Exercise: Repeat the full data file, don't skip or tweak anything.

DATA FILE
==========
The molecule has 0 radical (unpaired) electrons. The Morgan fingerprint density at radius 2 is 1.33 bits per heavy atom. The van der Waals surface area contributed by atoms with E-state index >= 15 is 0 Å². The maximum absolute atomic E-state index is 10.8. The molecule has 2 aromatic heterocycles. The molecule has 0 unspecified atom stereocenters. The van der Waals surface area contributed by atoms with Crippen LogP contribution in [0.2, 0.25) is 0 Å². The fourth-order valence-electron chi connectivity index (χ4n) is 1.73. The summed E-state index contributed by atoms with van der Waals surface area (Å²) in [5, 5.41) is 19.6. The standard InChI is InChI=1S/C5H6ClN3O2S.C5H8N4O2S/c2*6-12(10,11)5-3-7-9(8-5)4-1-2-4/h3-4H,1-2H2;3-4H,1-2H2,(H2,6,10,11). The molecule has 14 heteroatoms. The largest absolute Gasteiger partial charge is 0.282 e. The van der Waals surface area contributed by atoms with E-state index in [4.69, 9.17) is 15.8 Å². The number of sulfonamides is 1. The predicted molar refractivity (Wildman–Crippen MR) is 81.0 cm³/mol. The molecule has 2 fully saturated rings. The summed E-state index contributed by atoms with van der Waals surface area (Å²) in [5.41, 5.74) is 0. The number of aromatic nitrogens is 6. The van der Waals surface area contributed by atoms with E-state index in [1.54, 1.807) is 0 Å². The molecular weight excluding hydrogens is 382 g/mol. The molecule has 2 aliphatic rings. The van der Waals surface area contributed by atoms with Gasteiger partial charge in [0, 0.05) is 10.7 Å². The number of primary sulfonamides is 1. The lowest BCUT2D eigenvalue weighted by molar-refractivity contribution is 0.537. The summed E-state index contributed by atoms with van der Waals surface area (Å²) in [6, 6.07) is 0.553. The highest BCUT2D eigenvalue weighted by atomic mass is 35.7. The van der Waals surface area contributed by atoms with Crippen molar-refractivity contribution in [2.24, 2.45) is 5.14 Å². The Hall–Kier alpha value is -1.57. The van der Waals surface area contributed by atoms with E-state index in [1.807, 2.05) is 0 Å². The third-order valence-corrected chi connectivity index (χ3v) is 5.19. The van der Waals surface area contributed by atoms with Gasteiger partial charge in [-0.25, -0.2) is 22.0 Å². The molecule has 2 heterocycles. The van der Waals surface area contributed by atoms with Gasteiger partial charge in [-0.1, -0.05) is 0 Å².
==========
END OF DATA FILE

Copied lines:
The molecule has 0 radical (unpaired) electrons. The Morgan fingerprint density at radius 2 is 1.33 bits per heavy atom. The van der Waals surface area contributed by atoms with E-state index >= 15 is 0 Å². The maximum absolute atomic E-state index is 10.8. The molecule has 2 aromatic heterocycles. The molecule has 0 unspecified atom stereocenters. The van der Waals surface area contributed by atoms with Crippen LogP contribution in [0.2, 0.25) is 0 Å². The fourth-order valence-electron chi connectivity index (χ4n) is 1.73. The summed E-state index contributed by atoms with van der Waals surface area (Å²) in [5, 5.41) is 19.6. The standard InChI is InChI=1S/C5H6ClN3O2S.C5H8N4O2S/c2*6-12(10,11)5-3-7-9(8-5)4-1-2-4/h3-4H,1-2H2;3-4H,1-2H2,(H2,6,10,11). The molecule has 14 heteroatoms. The largest absolute Gasteiger partial charge is 0.282 e. The van der Waals surface area contributed by atoms with E-state index in [4.69, 9.17) is 15.8 Å². The number of sulfonamides is 1. The predicted molar refractivity (Wildman–Crippen MR) is 81.0 cm³/mol. The molecule has 2 fully saturated rings. The summed E-state index contributed by atoms with van der Waals surface area (Å²) in [5.41, 5.74) is 0. The number of aromatic nitrogens is 6. The van der Waals surface area contributed by atoms with E-state index in [1.54, 1.807) is 0 Å². The molecular weight excluding hydrogens is 382 g/mol. The molecule has 2 aliphatic rings. The van der Waals surface area contributed by atoms with Gasteiger partial charge in [0, 0.05) is 10.7 Å². The number of primary sulfonamides is 1. The lowest BCUT2D eigenvalue weighted by molar-refractivity contribution is 0.537. The summed E-state index contributed by atoms with van der Waals surface area (Å²) in [6, 6.07) is 0.553. The highest BCUT2D eigenvalue weighted by atomic mass is 35.7. The van der Waals surface area contributed by atoms with Crippen molar-refractivity contribution in [2.24, 2.45) is 5.14 Å². The Hall–Kier alpha value is -1.57. The van der Waals surface area contributed by atoms with E-state index in [1.807, 2.05) is 0 Å². The third-order valence-corrected chi connectivity index (χ3v) is 5.19. The van der Waals surface area contributed by atoms with Gasteiger partial charge in [-0.25, -0.2) is 22.0 Å². The molecule has 2 heterocycles. The van der Waals surface area contributed by atoms with Gasteiger partial charge in [-0.1, -0.05) is 0 Å².